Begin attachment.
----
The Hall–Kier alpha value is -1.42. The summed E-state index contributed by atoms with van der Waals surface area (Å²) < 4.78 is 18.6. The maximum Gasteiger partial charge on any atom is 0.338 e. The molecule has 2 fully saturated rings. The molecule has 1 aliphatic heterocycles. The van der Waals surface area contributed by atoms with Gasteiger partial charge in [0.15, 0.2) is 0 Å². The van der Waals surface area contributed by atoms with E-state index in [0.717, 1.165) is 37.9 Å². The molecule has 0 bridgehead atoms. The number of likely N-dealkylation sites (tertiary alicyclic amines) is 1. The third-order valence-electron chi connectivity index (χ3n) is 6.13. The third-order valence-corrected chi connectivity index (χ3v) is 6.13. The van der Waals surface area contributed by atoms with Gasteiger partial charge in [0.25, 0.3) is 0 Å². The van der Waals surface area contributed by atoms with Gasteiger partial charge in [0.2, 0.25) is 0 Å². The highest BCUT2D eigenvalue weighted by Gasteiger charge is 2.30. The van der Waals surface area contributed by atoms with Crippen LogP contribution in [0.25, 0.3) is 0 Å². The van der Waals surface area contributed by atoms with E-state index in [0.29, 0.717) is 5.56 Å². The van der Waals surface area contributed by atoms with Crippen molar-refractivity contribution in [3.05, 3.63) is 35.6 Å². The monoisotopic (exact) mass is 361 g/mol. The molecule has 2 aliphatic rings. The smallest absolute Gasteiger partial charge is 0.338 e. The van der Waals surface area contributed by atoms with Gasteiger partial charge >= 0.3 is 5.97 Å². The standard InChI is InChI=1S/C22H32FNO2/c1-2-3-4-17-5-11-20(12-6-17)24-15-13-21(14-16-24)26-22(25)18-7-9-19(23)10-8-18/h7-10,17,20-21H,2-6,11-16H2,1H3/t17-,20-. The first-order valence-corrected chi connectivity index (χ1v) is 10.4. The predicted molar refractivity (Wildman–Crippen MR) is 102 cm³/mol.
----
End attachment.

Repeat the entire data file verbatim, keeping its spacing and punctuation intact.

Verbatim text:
The Hall–Kier alpha value is -1.42. The summed E-state index contributed by atoms with van der Waals surface area (Å²) < 4.78 is 18.6. The maximum Gasteiger partial charge on any atom is 0.338 e. The molecule has 2 fully saturated rings. The molecule has 1 aliphatic heterocycles. The van der Waals surface area contributed by atoms with Gasteiger partial charge in [0.15, 0.2) is 0 Å². The van der Waals surface area contributed by atoms with E-state index in [0.717, 1.165) is 37.9 Å². The molecule has 0 bridgehead atoms. The number of likely N-dealkylation sites (tertiary alicyclic amines) is 1. The third-order valence-electron chi connectivity index (χ3n) is 6.13. The third-order valence-corrected chi connectivity index (χ3v) is 6.13. The van der Waals surface area contributed by atoms with Gasteiger partial charge in [0.25, 0.3) is 0 Å². The van der Waals surface area contributed by atoms with Gasteiger partial charge in [0.2, 0.25) is 0 Å². The highest BCUT2D eigenvalue weighted by Gasteiger charge is 2.30. The van der Waals surface area contributed by atoms with Crippen LogP contribution in [0.25, 0.3) is 0 Å². The van der Waals surface area contributed by atoms with E-state index in [0.29, 0.717) is 5.56 Å². The van der Waals surface area contributed by atoms with Crippen molar-refractivity contribution in [3.05, 3.63) is 35.6 Å². The monoisotopic (exact) mass is 361 g/mol. The molecule has 2 aliphatic rings. The smallest absolute Gasteiger partial charge is 0.338 e. The van der Waals surface area contributed by atoms with Gasteiger partial charge >= 0.3 is 5.97 Å². The standard InChI is InChI=1S/C22H32FNO2/c1-2-3-4-17-5-11-20(12-6-17)24-15-13-21(14-16-24)26-22(25)18-7-9-19(23)10-8-18/h7-10,17,20-21H,2-6,11-16H2,1H3/t17-,20-. The first-order valence-corrected chi connectivity index (χ1v) is 10.4. The predicted molar refractivity (Wildman–Crippen MR) is 102 cm³/mol.